iPhone XS Solar Flare


TPF Noob!
Oct 15, 2020
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Hello everyone!

I've been filming a lot of sunset and sunrise videos with my iPhone XS. I've noticed that when the camera is pointed into the sun, this green ball appears on the video...


I've tried polarizing lenses, lens covers / hoods and putting my hand above the lens, but nothing seems to get rid of it.

Does anyone know how to remove this flare?

Thanks so much for any info!

This looks like a reflective artifact off of the lens coating. Not a whole lot can be done unless you wish to remove it in post or choose another filter or shooting angle.

A hood or hand will do nothing if you have the sun in frame as these techniques are to remove light from the side/top/bottom that are not in frame.
Ahhhh, rats! Thanks so much for the info! That's an excellent point about the light from side/top/bottom.

So bizarre that such an expensive phone would have this issue...

Do you happen to know if these flares have been fixed for the iPhone 12 Pro?

Thanks again for the intel! So appreciate it!
Thank you for the feedback! It's strange because my Canon lenses don't do that. They were under $1K. I'll take a look at the iPhone 12 Pro this week and see. Thanks again :)
Nothing much you can do about it except reframe your image not to include the sun. :) Even the most expensive cinematographic film equipment do exhibit flares. BTW have you tried cleaning your lense? It get worst when your lense is dirty. :)
Thanks so much, John! Haha! I did notice that about the lens when it's dirty. It minimizes the glare :) Thank you for the insights!
Thanks so much, John! Haha! I did notice that about the lens when it's dirty. It minimizes the glare :) Thank you for the insights!

You are welcome Tee_Nori. Check out my thread regarding External Flash Photography with a smartphone. There is very little else that can't be achieve by a smartphone in Photography these days. 2 remaining areas where a smartphone would find it difficult will be in Wildlife and Sports Photography, The rest, the smartphone can do the job. :)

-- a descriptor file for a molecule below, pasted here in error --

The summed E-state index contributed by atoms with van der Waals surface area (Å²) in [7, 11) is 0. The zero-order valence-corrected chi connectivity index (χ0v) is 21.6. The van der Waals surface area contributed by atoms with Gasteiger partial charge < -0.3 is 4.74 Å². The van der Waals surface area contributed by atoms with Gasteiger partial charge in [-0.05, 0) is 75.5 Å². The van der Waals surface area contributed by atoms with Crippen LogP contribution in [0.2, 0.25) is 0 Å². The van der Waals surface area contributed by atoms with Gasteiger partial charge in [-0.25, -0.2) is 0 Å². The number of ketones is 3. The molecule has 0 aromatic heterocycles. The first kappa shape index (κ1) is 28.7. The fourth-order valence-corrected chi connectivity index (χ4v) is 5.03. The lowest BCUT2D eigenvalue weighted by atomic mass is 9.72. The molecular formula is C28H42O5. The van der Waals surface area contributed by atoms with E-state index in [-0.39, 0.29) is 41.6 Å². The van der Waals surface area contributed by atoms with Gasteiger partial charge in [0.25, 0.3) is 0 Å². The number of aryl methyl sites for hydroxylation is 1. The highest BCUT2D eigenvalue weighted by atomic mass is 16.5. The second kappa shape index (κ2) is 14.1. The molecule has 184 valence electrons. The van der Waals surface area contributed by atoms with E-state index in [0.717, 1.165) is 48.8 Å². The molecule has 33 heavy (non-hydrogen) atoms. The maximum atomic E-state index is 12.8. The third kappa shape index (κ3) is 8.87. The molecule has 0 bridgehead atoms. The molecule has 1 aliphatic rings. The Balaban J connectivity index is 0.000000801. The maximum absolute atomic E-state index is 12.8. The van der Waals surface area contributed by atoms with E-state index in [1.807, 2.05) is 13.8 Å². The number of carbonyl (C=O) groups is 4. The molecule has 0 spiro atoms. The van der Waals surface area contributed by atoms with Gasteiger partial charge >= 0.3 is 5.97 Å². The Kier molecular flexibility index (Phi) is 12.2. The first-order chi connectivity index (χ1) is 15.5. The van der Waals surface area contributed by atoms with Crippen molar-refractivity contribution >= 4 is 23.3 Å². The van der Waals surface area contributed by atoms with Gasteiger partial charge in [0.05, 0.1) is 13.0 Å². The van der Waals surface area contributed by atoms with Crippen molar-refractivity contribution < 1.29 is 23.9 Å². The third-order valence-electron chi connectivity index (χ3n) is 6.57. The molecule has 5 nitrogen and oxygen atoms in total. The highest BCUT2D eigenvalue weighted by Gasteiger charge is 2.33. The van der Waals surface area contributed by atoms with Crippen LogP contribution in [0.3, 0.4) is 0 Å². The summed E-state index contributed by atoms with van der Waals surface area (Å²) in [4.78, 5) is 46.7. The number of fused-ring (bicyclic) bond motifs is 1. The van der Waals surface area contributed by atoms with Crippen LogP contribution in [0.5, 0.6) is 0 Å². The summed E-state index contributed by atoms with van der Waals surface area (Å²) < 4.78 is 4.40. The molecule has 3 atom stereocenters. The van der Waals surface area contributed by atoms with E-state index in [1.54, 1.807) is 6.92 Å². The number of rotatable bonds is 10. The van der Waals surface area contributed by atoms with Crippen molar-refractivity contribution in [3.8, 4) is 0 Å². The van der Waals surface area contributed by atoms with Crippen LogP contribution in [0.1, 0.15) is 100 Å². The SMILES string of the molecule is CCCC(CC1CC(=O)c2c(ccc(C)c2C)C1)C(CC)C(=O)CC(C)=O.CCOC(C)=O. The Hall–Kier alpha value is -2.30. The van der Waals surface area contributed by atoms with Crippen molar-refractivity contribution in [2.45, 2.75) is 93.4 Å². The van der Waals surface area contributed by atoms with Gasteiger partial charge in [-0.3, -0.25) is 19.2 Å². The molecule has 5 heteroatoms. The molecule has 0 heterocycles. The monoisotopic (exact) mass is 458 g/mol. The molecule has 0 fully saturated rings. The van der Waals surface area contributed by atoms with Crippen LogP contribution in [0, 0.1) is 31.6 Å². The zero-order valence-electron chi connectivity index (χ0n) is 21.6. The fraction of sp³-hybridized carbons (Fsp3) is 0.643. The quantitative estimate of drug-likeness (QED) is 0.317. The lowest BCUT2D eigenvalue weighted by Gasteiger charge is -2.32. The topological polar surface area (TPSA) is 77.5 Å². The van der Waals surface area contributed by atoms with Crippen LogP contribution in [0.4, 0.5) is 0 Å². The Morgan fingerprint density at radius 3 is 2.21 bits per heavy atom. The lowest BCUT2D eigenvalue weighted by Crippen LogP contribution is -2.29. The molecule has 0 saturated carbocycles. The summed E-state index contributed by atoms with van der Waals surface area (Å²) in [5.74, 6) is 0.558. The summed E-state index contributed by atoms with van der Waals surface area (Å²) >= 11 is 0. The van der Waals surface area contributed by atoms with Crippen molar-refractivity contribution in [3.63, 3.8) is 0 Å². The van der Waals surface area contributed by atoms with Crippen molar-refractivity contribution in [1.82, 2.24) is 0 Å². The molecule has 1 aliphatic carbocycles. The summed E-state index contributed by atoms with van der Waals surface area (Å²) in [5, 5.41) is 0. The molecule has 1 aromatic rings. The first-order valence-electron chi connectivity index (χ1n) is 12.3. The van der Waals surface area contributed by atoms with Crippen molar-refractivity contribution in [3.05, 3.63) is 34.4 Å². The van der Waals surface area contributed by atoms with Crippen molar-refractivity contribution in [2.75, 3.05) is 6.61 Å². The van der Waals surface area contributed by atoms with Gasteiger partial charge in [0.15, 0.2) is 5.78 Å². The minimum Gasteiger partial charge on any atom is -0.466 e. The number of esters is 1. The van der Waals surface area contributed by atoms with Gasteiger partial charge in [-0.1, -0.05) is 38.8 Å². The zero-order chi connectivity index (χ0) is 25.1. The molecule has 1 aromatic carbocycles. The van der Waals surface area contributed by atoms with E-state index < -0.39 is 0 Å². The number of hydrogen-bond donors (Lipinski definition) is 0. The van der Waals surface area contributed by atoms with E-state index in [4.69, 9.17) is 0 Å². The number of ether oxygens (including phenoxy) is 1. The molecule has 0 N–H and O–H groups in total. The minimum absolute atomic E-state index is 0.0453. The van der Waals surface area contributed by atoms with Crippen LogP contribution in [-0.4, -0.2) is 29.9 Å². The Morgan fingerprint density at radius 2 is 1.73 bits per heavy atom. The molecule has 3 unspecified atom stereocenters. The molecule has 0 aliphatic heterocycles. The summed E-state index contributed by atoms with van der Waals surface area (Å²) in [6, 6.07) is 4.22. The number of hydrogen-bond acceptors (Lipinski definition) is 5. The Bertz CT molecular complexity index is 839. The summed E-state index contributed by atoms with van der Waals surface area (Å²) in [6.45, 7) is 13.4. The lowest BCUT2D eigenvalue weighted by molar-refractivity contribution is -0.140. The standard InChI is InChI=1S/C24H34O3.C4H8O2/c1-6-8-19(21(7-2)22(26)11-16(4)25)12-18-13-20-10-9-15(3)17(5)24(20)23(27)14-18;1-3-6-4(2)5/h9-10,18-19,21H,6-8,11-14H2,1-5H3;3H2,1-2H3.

Thank you so much, John! I am going to read through your posts!

I am in the middle of trying to decide whether to upgrade my phone to the iPhone 12 Pro or bite the bullet and dig into the world of DSLR's and mirrorless cameras.

I use the iPhone mostly for video work and have been struggling with finding info on how to get better quality for a) low light settings (ex., nightlapses of the night sky) and b) landscapes that are a bit further away (ex., fog rolling through trees at a distance - the iPhone 12 Pro's zoom seems promising for this! Don't need 100x optical zoom!).

The iPhone really blows my mind in terms of what it's able to capture. I would so prefer to stick with it and just learn to get the most out of it, but I don't even know if that's possible for video in low light.

Anyway, I will stop rambling and go check out your thread :)

Thank you so much for the insights, John!
Good luck in your Quest Tee_nori,

I decided to shift to mostly smartphone photography for practical and physical reasons. I find it very heavy to log my gear. So far I am enjoying it so far. And have not regreted my decision. :)
Its the structure of the lens itself.
Almost all cell phone lenses are adjusted for full on focus at any distance. there is no physical movement of distance between the lens and sensor unlike a camera where the lens moves and the artifacts in many instances can be "moved" out of frame.

It also has to do with the physical shape of the lens. Cell phone cameras have a near-fisheye lens whereas most standard focal distance lenses have less ellipsoidal shape (flatter).

thus the artifact you see would fall further away from the center of the lens.
Not all lenses do this and watching any tv show where the camera crosses the sun, you'll see such artifacts.

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